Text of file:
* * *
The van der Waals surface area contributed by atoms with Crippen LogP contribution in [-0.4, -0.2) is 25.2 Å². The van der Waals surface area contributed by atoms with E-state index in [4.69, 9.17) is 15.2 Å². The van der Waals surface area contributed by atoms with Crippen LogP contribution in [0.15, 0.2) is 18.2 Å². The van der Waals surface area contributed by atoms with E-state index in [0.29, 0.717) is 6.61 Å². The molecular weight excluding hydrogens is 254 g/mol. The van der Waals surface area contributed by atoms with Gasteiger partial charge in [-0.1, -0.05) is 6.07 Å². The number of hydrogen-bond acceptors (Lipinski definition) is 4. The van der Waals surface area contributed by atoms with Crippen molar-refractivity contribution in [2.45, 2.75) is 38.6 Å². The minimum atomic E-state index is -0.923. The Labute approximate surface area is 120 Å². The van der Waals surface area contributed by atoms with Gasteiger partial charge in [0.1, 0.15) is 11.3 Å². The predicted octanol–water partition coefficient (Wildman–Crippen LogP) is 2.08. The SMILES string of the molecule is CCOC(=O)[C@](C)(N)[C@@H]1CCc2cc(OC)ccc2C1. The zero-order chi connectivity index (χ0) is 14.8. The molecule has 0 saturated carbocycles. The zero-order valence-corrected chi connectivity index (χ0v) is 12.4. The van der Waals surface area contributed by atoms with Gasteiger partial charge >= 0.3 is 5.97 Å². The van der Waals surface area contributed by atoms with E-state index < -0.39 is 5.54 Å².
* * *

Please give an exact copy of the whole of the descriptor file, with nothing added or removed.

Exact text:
The van der Waals surface area contributed by atoms with Crippen LogP contribution in [-0.4, -0.2) is 25.2 Å². The van der Waals surface area contributed by atoms with E-state index in [4.69, 9.17) is 15.2 Å². The van der Waals surface area contributed by atoms with Crippen LogP contribution in [0.15, 0.2) is 18.2 Å². The van der Waals surface area contributed by atoms with E-state index in [0.29, 0.717) is 6.61 Å². The molecular weight excluding hydrogens is 254 g/mol. The van der Waals surface area contributed by atoms with Gasteiger partial charge in [-0.1, -0.05) is 6.07 Å². The number of hydrogen-bond acceptors (Lipinski definition) is 4. The van der Waals surface area contributed by atoms with Crippen molar-refractivity contribution in [2.45, 2.75) is 38.6 Å². The minimum atomic E-state index is -0.923. The Labute approximate surface area is 120 Å². The van der Waals surface area contributed by atoms with Gasteiger partial charge in [0.1, 0.15) is 11.3 Å². The predicted octanol–water partition coefficient (Wildman–Crippen LogP) is 2.08. The SMILES string of the molecule is CCOC(=O)[C@](C)(N)[C@@H]1CCc2cc(OC)ccc2C1. The zero-order chi connectivity index (χ0) is 14.8. The molecule has 0 saturated carbocycles. The zero-order valence-corrected chi connectivity index (χ0v) is 12.4. The van der Waals surface area contributed by atoms with Gasteiger partial charge >= 0.3 is 5.97 Å². The van der Waals surface area contributed by atoms with E-state index < -0.39 is 5.54 Å².